Those seeking to rent one of these co-living spaces rent only a bedroom, or “bedspace,” as Niche Living terms them, with a fold-down bed, and with access to communal kitchen and laundry facilities. In Dún Laoghaire this communal kitchen will be shared among forty-two bedspaces. Without the need for individual cooking facilities, more bedspaces can be squashed onto the same floor.

As co-living is supposedly intended only for short-term leasing, a few months to a year, these units also have lower requirements for light and space than standard one-bed apartments, and look more like hotel rooms than flats. Starting at €1,200 per month, these spaces are far from affordable for the majority of workers and totally unsuitable for those with children. With a shrinking number of affordable apartments and houses available, however, they may become the only option for many.

The rise of Airbnb was the first beginning of landlords siphoning off residences from the long-term rental market to the more lucrative and exploitable realm of short-term leasing. Rental postings began to shrink in Dublin as short-term leasing exploded; and co-living is the next step. With the Rathmines development at 104 bedspaces and Dún Laoghaire at 208, this is co-living on a scale not previously seen in Dublin.

Co-living bedspaces are marketed with the language of social consciousness and environmentalism and promoted as a new, alternative way of living. But the push to accept co-living isn’t for forming communities, saving the planet, or developing social connections, any more than renting is for having freedom. The drive behind them is to normalise the switch from tenant to contract-holder, without any of the rights or protections—meagre as they are—of those with conventional renting leases.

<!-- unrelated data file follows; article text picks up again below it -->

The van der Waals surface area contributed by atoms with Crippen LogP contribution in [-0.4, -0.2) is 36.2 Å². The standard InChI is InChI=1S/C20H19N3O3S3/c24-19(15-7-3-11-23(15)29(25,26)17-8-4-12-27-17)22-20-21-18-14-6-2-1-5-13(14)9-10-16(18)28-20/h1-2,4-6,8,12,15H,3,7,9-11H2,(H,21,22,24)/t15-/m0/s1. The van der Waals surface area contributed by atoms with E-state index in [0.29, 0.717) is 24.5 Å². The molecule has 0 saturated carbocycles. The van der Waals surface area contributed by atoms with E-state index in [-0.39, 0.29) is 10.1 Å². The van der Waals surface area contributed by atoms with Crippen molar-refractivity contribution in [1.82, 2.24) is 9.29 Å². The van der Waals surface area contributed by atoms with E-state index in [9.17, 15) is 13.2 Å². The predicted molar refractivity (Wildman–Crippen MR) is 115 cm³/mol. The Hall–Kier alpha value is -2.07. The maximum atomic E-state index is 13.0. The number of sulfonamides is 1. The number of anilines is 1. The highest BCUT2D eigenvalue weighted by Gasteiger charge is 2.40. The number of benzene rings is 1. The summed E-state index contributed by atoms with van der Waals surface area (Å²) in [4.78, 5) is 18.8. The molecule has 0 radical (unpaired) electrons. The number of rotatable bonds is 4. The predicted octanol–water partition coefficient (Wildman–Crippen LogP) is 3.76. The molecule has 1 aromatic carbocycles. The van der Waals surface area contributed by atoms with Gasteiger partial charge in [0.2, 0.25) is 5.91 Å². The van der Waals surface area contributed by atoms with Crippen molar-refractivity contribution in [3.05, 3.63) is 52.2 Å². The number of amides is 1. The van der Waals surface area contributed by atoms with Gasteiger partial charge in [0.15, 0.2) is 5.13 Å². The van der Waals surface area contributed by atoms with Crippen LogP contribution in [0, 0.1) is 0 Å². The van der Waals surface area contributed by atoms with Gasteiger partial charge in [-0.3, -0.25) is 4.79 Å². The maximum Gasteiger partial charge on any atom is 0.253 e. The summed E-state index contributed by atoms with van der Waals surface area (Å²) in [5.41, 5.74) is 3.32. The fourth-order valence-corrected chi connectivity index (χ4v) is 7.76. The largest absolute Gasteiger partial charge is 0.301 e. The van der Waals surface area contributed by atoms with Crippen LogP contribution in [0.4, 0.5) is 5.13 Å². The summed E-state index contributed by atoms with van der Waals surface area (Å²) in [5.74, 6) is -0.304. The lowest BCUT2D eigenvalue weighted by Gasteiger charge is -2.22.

It’s all about applying pressure on renters to accept lower and lower standards and security in housing for ever-increasing rents. It’s about commodifying the basic human need for shelter, and using that need to ruthlessly exploit workers.

Co-living marketing is slick and stylish, but without it, co-living looks an awful lot like the despised family hubs.

The minister for housing, Eoghan Murphy, has publicly spoken of his support for both cuckoo funds and co-living apartments. Both of these, he has argued, are good for tenants, as they are supplying a desperate need in the market.

What he refuses to acknowledge is how this need has been manufactured and exploited by the ruling political parties, working in tandem with the landlord and developer class. The Government has been accused by the United Nations of facilitating the “financialisation of housing” through preferential tax laws and weak protection for tenants. This can hardly be surprising when more than a fifth of the Dáil’s 158 TDs are receiving income from properties they own and are renting out.

According to Engineers Ireland, more than 600,000 people are living in poor housing conditions, with leaks, damp, and rot, while it is estimated that nearly 2 million homes will require retrofitting within the next decade.

To solve this crisis we do not need investors playing with properties as profit dictates, or trendy new ways of living that force lower-earners to accept lower standards: what we need is universal public housing. It is only through every citizen having the right to a home, rented for a set and fair percentage of their income, supplied by the state, that we can fight back against the intensifying forces of neo-liberal capitalism and the total commodification of our homes.